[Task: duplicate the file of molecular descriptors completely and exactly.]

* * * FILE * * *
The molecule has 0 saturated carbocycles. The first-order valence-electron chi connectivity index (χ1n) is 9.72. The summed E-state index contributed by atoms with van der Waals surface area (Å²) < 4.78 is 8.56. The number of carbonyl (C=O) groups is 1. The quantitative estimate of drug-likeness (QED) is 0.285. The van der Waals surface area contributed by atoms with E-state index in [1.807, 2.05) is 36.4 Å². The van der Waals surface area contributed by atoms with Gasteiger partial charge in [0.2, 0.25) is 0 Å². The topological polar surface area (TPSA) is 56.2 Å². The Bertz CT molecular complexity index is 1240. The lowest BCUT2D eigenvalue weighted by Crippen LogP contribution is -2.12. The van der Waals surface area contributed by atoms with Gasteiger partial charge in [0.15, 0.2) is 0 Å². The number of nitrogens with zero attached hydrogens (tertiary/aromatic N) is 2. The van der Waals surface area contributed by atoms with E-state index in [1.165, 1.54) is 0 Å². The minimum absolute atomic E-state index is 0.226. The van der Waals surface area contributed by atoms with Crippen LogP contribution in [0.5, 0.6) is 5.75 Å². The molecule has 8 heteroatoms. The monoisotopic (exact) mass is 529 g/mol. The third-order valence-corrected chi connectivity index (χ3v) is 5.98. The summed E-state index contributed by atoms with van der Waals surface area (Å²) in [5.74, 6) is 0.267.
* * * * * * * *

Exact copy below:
The molecule has 0 saturated carbocycles. The first-order valence-electron chi connectivity index (χ1n) is 9.72. The summed E-state index contributed by atoms with van der Waals surface area (Å²) < 4.78 is 8.56. The number of carbonyl (C=O) groups is 1. The quantitative estimate of drug-likeness (QED) is 0.285. The van der Waals surface area contributed by atoms with E-state index in [1.807, 2.05) is 36.4 Å². The van der Waals surface area contributed by atoms with Gasteiger partial charge in [0.2, 0.25) is 0 Å². The topological polar surface area (TPSA) is 56.2 Å². The Bertz CT molecular complexity index is 1240. The lowest BCUT2D eigenvalue weighted by Crippen LogP contribution is -2.12. The van der Waals surface area contributed by atoms with Gasteiger partial charge in [0.15, 0.2) is 0 Å². The number of nitrogens with zero attached hydrogens (tertiary/aromatic N) is 2. The van der Waals surface area contributed by atoms with E-state index in [1.165, 1.54) is 0 Å². The minimum absolute atomic E-state index is 0.226. The van der Waals surface area contributed by atoms with Crippen LogP contribution in [0.5, 0.6) is 5.75 Å². The molecule has 8 heteroatoms. The monoisotopic (exact) mass is 529 g/mol. The third-order valence-corrected chi connectivity index (χ3v) is 5.98. The summed E-state index contributed by atoms with van der Waals surface area (Å²) in [5.74, 6) is 0.267.